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Lucy Liyou Dog Dreams (개꿈)
Bringing together ambient music, impressionism, sound poetry, and jazz, Dog Dreams is a rumination on the doublesidedness of trauma and love, on how one does not undercut the other, but are rather interlocked in an affective dialectic. Although its name comes from the literal translation of the Korean term “개꿈”—which could mean anything from fanciful daydreams to nightmarish terrors, but always alluding to the idea that they are nonsensical, unrealistic, or simply silly—Lucy Liyou’s sophomore album instead takes seriously these questions of why we dream what we dream, what slumber offers us that sober reality fails to, and which forgotten desires dare only emerge as our bodies go to rest.
Like all dreams, Dog Dreams is at once personal and communal—who amongst us, after all, hasn’t once excitedly shared with a friend an especially kooky dream that we had? Although composed and written by Liyou based on the artist’s own recurrent dreams, the album is in fact coproduced alongside musician Nick Zanca—formerly known under the alias Mister Lies—first working asynchronously, and then coming together to complete the album at Zanca’s studio in Ridgewood, New York. Throughout the recording process, Liyou and Zanca improvised on the spur, allowing images conjured up by Liyou’s memories to proliferate into more daydreams, flights of fancy, and unbound, speculative whimsy. Shored up by the vibrant synergy between the two, the final suite is a taut thirty-five-minute crescendo of sound that feels boundlessly evocative. As Ernst Bloch tells us, dreams do not end in the moment of awakening. Rather, they seep into the fabric of the waking world and become “afterimages”—or, in this case, reverberant echoes—of the persistent longing for the not-yet-conscious awareness of future possibilities. And that is precisely what Dog Dreams is: the lingering notes from an ongoing dialogue that insists on lending sound to our unspoken, unspeakable, or feeling-as-though-unspeakable desires to desire more.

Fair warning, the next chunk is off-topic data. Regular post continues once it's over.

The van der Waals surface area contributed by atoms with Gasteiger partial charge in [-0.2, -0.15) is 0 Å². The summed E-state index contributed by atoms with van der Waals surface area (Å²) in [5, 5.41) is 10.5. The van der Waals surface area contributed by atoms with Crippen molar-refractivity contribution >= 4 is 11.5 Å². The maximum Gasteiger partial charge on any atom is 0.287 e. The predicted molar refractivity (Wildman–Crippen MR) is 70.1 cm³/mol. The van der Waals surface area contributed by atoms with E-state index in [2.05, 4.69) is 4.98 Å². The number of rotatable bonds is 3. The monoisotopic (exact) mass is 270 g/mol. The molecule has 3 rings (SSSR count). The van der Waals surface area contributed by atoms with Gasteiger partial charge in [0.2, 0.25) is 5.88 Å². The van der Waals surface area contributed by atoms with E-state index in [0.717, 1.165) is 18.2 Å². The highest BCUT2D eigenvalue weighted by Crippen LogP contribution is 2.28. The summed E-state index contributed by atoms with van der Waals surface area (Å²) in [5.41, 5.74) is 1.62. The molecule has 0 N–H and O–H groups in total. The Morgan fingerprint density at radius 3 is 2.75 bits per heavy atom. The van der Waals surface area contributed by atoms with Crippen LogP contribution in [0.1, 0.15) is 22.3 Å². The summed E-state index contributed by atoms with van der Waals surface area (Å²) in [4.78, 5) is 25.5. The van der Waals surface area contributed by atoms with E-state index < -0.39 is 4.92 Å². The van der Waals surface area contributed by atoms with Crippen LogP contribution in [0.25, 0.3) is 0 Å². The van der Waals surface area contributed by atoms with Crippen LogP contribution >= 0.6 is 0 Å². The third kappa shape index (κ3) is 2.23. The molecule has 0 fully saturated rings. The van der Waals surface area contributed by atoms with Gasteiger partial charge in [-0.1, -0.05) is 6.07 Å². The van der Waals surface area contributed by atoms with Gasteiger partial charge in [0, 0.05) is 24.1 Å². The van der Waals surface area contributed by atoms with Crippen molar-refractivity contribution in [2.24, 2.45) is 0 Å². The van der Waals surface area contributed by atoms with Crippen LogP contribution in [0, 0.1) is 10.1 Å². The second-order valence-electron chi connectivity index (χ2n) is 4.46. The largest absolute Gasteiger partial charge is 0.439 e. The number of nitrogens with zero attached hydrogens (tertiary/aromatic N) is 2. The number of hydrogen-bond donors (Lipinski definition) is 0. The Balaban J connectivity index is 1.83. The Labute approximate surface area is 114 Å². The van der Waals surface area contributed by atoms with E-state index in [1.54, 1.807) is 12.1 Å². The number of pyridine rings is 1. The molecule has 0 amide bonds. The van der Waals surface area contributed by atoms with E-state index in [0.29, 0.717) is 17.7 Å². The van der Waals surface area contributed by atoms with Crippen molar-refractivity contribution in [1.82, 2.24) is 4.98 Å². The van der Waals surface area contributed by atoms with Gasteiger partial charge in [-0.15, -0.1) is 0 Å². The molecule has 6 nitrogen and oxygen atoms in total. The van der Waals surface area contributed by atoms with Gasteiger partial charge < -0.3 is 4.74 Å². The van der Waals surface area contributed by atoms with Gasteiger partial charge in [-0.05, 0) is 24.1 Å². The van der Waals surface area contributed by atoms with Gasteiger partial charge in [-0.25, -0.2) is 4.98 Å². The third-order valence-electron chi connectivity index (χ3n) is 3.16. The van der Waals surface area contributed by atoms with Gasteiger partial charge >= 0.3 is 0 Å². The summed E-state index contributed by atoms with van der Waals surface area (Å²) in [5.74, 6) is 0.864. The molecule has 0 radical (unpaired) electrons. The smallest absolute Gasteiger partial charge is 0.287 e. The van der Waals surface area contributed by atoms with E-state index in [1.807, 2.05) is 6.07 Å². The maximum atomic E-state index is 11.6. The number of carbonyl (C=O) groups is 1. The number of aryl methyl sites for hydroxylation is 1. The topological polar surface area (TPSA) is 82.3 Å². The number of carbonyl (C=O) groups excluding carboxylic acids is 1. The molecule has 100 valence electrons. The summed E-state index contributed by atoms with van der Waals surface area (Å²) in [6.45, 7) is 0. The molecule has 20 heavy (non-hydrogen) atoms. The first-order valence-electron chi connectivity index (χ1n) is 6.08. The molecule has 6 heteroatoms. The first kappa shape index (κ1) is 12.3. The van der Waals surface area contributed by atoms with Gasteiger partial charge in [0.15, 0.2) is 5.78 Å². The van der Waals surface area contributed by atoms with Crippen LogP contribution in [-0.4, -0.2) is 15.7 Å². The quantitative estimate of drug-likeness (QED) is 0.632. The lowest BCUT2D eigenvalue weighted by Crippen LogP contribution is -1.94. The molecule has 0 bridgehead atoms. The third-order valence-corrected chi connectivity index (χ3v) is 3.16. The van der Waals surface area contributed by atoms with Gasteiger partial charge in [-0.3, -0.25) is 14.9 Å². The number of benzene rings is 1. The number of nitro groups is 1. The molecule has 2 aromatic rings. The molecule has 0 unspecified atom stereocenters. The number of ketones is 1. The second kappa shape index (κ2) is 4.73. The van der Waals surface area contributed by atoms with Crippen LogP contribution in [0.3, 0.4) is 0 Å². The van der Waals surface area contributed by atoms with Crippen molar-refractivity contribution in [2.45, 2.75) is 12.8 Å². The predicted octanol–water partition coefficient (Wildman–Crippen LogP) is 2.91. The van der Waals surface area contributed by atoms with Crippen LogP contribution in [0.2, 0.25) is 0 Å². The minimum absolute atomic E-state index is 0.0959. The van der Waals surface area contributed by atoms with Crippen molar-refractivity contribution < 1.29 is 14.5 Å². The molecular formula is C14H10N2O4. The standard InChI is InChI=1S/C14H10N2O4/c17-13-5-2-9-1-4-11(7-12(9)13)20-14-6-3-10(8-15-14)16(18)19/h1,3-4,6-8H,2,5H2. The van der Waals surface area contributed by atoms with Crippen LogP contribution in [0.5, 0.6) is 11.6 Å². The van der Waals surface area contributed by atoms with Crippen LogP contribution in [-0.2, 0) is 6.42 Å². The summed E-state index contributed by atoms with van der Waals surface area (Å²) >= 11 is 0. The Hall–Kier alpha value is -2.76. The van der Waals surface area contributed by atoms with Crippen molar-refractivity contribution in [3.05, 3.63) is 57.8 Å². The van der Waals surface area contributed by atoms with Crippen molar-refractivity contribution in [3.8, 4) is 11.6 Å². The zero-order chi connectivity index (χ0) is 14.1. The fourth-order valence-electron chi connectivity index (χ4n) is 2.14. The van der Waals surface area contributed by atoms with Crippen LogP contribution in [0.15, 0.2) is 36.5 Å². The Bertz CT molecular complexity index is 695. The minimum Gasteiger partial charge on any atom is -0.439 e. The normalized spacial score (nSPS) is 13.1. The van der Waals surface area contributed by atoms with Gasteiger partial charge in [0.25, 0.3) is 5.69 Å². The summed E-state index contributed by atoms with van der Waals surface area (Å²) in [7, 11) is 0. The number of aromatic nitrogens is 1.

The album’s second track, “April in Paris” (봄), serves as the album’s centerpiece. A reinterpretation of an old Vernon Duke jazz standard that is as austere as it is poignant, the song moves its landscape from balmy, springtime Paris to a cemetery in Philadelphia, where the narrator reflects on a sexual assault, the memory of which they fear will never leave them. The “April” in the original number here takes the form of a person: someone that longs for the changing of seasons (“I can be everything / A son / A daughter / Spring”) at the same time that they are aggrieved at the violation that precipitates this change (“Sometimes / I worry I want to transition / To feel clean again”). If the original composition is buoyed by starry-eyed wonder for the excitements of life yet-to-be explored, Liyou’s rendition—inflected through Andrew Weathers’ guitar strums and synths—is more raw, more capacious, more vexed. After a brief lull, the final two minutes of the song begin with a radio interview with a woman (who, at one point, softly confesses: “The outer person isn’t necessarily always the inner person”) that leads into a torrential downpour of sound, which then comes to an abrupt end—or non-end—a sonic metaphor for how memories of assault rear their ugly heads at our most vulnerable and seize us by surprise. Liyou’s “April in Paris” dreams of alterity—of chestnut blossoms, holiday tables under the trees, and of being “everything”—yet it does so without ever denying or dismissing the pain, rage, and grief that this alterity often arises in conjunction with.